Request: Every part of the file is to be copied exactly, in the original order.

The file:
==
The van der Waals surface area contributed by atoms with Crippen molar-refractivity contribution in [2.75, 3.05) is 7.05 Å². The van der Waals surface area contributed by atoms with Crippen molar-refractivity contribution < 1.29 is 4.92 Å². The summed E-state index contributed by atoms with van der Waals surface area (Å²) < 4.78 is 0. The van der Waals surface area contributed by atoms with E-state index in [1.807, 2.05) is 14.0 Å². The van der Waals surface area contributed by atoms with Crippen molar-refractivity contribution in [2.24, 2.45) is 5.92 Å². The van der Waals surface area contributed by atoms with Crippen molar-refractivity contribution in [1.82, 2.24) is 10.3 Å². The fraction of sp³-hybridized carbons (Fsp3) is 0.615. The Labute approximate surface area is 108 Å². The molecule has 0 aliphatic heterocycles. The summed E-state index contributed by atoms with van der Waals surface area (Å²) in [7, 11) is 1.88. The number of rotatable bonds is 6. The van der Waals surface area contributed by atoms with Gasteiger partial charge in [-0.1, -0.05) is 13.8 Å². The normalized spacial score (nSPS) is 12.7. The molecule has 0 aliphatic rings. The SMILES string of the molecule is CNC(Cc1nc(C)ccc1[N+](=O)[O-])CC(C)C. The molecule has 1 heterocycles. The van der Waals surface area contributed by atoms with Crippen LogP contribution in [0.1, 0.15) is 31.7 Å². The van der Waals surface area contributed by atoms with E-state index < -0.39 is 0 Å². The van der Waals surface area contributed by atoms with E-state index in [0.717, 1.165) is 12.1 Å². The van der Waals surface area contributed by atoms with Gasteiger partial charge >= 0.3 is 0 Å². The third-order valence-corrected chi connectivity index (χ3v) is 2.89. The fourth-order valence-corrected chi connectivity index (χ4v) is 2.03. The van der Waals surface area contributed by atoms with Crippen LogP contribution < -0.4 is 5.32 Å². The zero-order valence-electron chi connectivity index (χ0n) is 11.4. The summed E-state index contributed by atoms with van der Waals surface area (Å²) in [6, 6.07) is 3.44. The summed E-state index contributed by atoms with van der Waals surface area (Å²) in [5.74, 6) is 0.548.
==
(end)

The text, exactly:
The van der Waals surface area contributed by atoms with Crippen molar-refractivity contribution in [2.75, 3.05) is 7.05 Å². The van der Waals surface area contributed by atoms with Crippen molar-refractivity contribution < 1.29 is 4.92 Å². The summed E-state index contributed by atoms with van der Waals surface area (Å²) < 4.78 is 0. The van der Waals surface area contributed by atoms with E-state index in [1.807, 2.05) is 14.0 Å². The van der Waals surface area contributed by atoms with Crippen molar-refractivity contribution in [2.24, 2.45) is 5.92 Å². The van der Waals surface area contributed by atoms with Crippen molar-refractivity contribution in [1.82, 2.24) is 10.3 Å². The fraction of sp³-hybridized carbons (Fsp3) is 0.615. The Labute approximate surface area is 108 Å². The molecule has 0 aliphatic heterocycles. The summed E-state index contributed by atoms with van der Waals surface area (Å²) in [7, 11) is 1.88. The number of rotatable bonds is 6. The van der Waals surface area contributed by atoms with Gasteiger partial charge in [-0.1, -0.05) is 13.8 Å². The normalized spacial score (nSPS) is 12.7. The molecule has 0 aliphatic rings. The SMILES string of the molecule is CNC(Cc1nc(C)ccc1[N+](=O)[O-])CC(C)C. The molecule has 1 heterocycles. The van der Waals surface area contributed by atoms with Crippen LogP contribution in [0.1, 0.15) is 31.7 Å². The van der Waals surface area contributed by atoms with E-state index < -0.39 is 0 Å². The van der Waals surface area contributed by atoms with E-state index in [0.717, 1.165) is 12.1 Å². The van der Waals surface area contributed by atoms with Gasteiger partial charge >= 0.3 is 0 Å². The third-order valence-corrected chi connectivity index (χ3v) is 2.89. The fourth-order valence-corrected chi connectivity index (χ4v) is 2.03. The van der Waals surface area contributed by atoms with Crippen LogP contribution < -0.4 is 5.32 Å². The zero-order valence-electron chi connectivity index (χ0n) is 11.4. The summed E-state index contributed by atoms with van der Waals surface area (Å²) in [6, 6.07) is 3.44. The summed E-state index contributed by atoms with van der Waals surface area (Å²) in [5.74, 6) is 0.548.